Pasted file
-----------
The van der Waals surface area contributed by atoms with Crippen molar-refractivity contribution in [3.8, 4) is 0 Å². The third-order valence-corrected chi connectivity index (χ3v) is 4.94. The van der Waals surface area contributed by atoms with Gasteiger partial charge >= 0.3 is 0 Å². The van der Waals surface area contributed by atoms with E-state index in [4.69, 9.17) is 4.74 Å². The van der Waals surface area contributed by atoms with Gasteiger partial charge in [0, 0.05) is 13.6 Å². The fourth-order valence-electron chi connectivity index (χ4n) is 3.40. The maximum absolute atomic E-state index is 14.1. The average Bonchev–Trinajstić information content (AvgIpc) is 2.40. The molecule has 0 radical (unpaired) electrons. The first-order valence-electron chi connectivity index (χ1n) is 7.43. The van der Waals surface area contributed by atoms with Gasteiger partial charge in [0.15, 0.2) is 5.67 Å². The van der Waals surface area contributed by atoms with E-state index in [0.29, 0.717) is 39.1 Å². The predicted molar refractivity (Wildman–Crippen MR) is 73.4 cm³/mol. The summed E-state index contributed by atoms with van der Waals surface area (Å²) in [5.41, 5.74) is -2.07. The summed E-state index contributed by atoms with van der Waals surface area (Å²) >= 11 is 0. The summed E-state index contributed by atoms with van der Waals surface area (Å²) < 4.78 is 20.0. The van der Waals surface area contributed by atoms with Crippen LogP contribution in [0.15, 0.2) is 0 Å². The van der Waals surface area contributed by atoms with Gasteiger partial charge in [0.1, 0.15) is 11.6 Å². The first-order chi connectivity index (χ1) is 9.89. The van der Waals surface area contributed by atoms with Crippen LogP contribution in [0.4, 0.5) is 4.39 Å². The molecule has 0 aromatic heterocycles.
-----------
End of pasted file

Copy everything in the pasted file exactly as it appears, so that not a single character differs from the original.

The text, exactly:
The van der Waals surface area contributed by atoms with Crippen molar-refractivity contribution in [3.8, 4) is 0 Å². The third-order valence-corrected chi connectivity index (χ3v) is 4.94. The van der Waals surface area contributed by atoms with Gasteiger partial charge >= 0.3 is 0 Å². The van der Waals surface area contributed by atoms with E-state index in [4.69, 9.17) is 4.74 Å². The van der Waals surface area contributed by atoms with Gasteiger partial charge in [0, 0.05) is 13.6 Å². The fourth-order valence-electron chi connectivity index (χ4n) is 3.40. The maximum absolute atomic E-state index is 14.1. The average Bonchev–Trinajstić information content (AvgIpc) is 2.40. The molecule has 0 radical (unpaired) electrons. The first-order valence-electron chi connectivity index (χ1n) is 7.43. The van der Waals surface area contributed by atoms with Gasteiger partial charge in [0.15, 0.2) is 5.67 Å². The van der Waals surface area contributed by atoms with E-state index in [0.29, 0.717) is 39.1 Å². The predicted molar refractivity (Wildman–Crippen MR) is 73.4 cm³/mol. The summed E-state index contributed by atoms with van der Waals surface area (Å²) in [5.41, 5.74) is -2.07. The summed E-state index contributed by atoms with van der Waals surface area (Å²) >= 11 is 0. The summed E-state index contributed by atoms with van der Waals surface area (Å²) < 4.78 is 20.0. The van der Waals surface area contributed by atoms with Crippen LogP contribution in [0.15, 0.2) is 0 Å². The van der Waals surface area contributed by atoms with Gasteiger partial charge in [0.1, 0.15) is 11.6 Å². The first-order chi connectivity index (χ1) is 9.89. The van der Waals surface area contributed by atoms with Crippen LogP contribution in [0.4, 0.5) is 4.39 Å². The molecule has 0 aromatic heterocycles.